Saturn now has the most of any solar system planet
Saturn now has the known moons of any planet in the solar system
Saturn now rules as the “lunar king” of the solar system, thanks to 20 newly acquired satellites. This leads to the fact that the total number of known satellites on the ring planet reaches 82, knocking down Jupiter – from 79 moons (SN: 17/17/18) – from the throne, announced the Center of Minor Planets of the International Astronomical Union on October 7.
And this is not just a stage. Saturn is likely to retain its title, says Scott Sheppard, an astronomer at the Carnegie Science Institute in Washington, DC. He estimates that Saturn has about 100 moons, but the rest are so small, less than 1 kilometer across, that they are difficult to identify.
In fact, it took Sheppard and his colleagues years to confirm that some of the spots captured on images taken by the Subaru telescope in Hawaii from 2004 to 2007 were actually satellites around Saturn. Comparing the locations of objects over time, the team found that three of the newfound moons move in the same direction, spinning in the same direction that Saturn rotates, and 17 are retrograde, moving in the opposite direction. Each has a width of 2 to 5 kilometers.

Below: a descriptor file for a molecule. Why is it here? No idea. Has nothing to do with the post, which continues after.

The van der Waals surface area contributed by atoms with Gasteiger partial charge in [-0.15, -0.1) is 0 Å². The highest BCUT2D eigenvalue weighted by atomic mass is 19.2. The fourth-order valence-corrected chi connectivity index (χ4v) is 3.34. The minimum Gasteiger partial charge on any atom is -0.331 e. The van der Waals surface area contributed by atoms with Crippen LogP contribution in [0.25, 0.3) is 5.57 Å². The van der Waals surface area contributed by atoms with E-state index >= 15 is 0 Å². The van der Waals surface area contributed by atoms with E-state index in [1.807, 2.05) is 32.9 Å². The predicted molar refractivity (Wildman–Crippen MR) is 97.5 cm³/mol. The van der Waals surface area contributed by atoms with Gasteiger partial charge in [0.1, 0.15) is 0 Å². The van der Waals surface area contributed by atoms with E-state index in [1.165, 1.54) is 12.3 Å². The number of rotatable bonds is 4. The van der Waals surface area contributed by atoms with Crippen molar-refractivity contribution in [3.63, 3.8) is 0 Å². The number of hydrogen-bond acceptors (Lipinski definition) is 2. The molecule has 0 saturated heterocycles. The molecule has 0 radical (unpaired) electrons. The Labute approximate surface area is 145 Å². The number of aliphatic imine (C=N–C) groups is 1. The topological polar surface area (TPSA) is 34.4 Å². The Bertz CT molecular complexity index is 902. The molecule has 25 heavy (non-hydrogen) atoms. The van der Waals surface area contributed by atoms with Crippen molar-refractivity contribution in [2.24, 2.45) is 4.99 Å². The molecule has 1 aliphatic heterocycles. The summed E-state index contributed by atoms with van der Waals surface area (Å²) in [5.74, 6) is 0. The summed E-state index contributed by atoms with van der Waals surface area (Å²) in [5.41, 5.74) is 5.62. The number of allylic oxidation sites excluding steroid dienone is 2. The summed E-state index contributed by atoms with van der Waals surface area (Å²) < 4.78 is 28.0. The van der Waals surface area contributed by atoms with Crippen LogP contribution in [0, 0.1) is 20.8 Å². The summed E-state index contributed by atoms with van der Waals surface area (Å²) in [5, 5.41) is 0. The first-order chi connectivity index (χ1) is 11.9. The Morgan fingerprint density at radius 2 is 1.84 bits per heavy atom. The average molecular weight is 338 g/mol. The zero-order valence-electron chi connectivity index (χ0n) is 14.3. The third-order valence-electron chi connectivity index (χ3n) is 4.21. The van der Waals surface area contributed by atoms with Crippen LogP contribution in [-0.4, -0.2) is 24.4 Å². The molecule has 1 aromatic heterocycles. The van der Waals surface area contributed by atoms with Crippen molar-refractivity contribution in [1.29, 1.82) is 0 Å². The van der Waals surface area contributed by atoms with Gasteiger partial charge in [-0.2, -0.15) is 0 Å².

All but one of the newfound moons break up into three existing clusters of moons. Astronomers believe that these groups formed when large satellites disintegrated, either colliding with each other (SN: 05.21.18), or with a passing comet. But one programmed moon is a strange ball: the angle of the axis indicates that it belongs to other similar moons that fall into a two-year orbit. But he is further than the retrograde, where he surrounds Saturn after three years.
Sheppard says something could have diverted this moon from its cluster. Or it may belong to the fourth group created by some unknown event during the formation of Saturn. Finding more moons can help solve this riddle. But, Sheppard says, “if we want to find smaller ones, we have to get big telescopes.”